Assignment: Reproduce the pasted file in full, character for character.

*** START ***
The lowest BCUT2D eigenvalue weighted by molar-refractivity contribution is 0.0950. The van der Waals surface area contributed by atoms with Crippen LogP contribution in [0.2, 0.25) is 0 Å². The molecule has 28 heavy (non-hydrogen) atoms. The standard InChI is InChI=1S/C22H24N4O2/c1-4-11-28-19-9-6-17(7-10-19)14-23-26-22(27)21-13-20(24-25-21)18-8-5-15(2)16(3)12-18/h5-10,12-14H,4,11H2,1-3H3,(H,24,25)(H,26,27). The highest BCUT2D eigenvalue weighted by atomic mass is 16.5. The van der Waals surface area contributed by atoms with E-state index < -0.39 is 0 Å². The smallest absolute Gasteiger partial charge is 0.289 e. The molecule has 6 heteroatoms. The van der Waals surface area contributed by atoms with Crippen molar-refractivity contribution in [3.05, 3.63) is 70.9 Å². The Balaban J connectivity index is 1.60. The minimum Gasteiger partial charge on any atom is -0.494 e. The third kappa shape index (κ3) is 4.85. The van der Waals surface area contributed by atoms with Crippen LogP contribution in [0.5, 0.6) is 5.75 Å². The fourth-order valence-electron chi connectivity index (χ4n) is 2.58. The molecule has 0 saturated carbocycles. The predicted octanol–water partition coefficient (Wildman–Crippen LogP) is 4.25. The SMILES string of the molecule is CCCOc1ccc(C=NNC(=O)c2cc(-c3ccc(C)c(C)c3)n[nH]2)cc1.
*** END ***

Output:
The lowest BCUT2D eigenvalue weighted by molar-refractivity contribution is 0.0950. The van der Waals surface area contributed by atoms with Crippen LogP contribution in [0.2, 0.25) is 0 Å². The molecule has 28 heavy (non-hydrogen) atoms. The standard InChI is InChI=1S/C22H24N4O2/c1-4-11-28-19-9-6-17(7-10-19)14-23-26-22(27)21-13-20(24-25-21)18-8-5-15(2)16(3)12-18/h5-10,12-14H,4,11H2,1-3H3,(H,24,25)(H,26,27). The highest BCUT2D eigenvalue weighted by atomic mass is 16.5. The van der Waals surface area contributed by atoms with E-state index < -0.39 is 0 Å². The smallest absolute Gasteiger partial charge is 0.289 e. The molecule has 6 heteroatoms. The van der Waals surface area contributed by atoms with Crippen molar-refractivity contribution in [3.05, 3.63) is 70.9 Å². The Balaban J connectivity index is 1.60. The minimum Gasteiger partial charge on any atom is -0.494 e. The third kappa shape index (κ3) is 4.85. The van der Waals surface area contributed by atoms with Crippen LogP contribution in [0.5, 0.6) is 5.75 Å². The fourth-order valence-electron chi connectivity index (χ4n) is 2.58. The molecule has 0 saturated carbocycles. The predicted octanol–water partition coefficient (Wildman–Crippen LogP) is 4.25. The SMILES string of the molecule is CCCOc1ccc(C=NNC(=O)c2cc(-c3ccc(C)c(C)c3)n[nH]2)cc1.